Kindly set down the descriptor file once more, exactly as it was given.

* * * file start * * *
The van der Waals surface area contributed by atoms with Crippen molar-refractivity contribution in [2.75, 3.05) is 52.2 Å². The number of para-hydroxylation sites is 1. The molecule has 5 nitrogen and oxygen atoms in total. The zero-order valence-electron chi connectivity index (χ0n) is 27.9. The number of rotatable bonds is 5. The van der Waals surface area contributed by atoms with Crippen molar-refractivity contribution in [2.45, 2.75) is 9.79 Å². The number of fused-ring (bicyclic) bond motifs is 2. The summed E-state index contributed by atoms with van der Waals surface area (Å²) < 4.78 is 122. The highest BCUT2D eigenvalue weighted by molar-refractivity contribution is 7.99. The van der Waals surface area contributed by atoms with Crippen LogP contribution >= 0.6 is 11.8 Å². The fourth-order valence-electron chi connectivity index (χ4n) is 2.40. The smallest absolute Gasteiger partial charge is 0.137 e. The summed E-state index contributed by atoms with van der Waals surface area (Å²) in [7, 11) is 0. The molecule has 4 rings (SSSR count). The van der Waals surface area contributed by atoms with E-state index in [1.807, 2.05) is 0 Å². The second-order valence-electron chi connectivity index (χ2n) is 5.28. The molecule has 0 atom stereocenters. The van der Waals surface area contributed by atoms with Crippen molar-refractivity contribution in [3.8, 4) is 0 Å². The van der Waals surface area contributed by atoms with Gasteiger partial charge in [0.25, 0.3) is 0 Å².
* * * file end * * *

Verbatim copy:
The van der Waals surface area contributed by atoms with Crippen molar-refractivity contribution in [2.75, 3.05) is 52.2 Å². The number of para-hydroxylation sites is 1. The molecule has 5 nitrogen and oxygen atoms in total. The zero-order valence-electron chi connectivity index (χ0n) is 27.9. The number of rotatable bonds is 5. The van der Waals surface area contributed by atoms with Crippen molar-refractivity contribution in [2.45, 2.75) is 9.79 Å². The number of fused-ring (bicyclic) bond motifs is 2. The summed E-state index contributed by atoms with van der Waals surface area (Å²) < 4.78 is 122. The highest BCUT2D eigenvalue weighted by molar-refractivity contribution is 7.99. The van der Waals surface area contributed by atoms with Crippen LogP contribution >= 0.6 is 11.8 Å². The fourth-order valence-electron chi connectivity index (χ4n) is 2.40. The smallest absolute Gasteiger partial charge is 0.137 e. The summed E-state index contributed by atoms with van der Waals surface area (Å²) in [7, 11) is 0. The molecule has 4 rings (SSSR count). The van der Waals surface area contributed by atoms with E-state index in [1.807, 2.05) is 0 Å². The second-order valence-electron chi connectivity index (χ2n) is 5.28. The molecule has 0 atom stereocenters. The van der Waals surface area contributed by atoms with Crippen molar-refractivity contribution in [3.8, 4) is 0 Å². The van der Waals surface area contributed by atoms with Gasteiger partial charge in [0.25, 0.3) is 0 Å².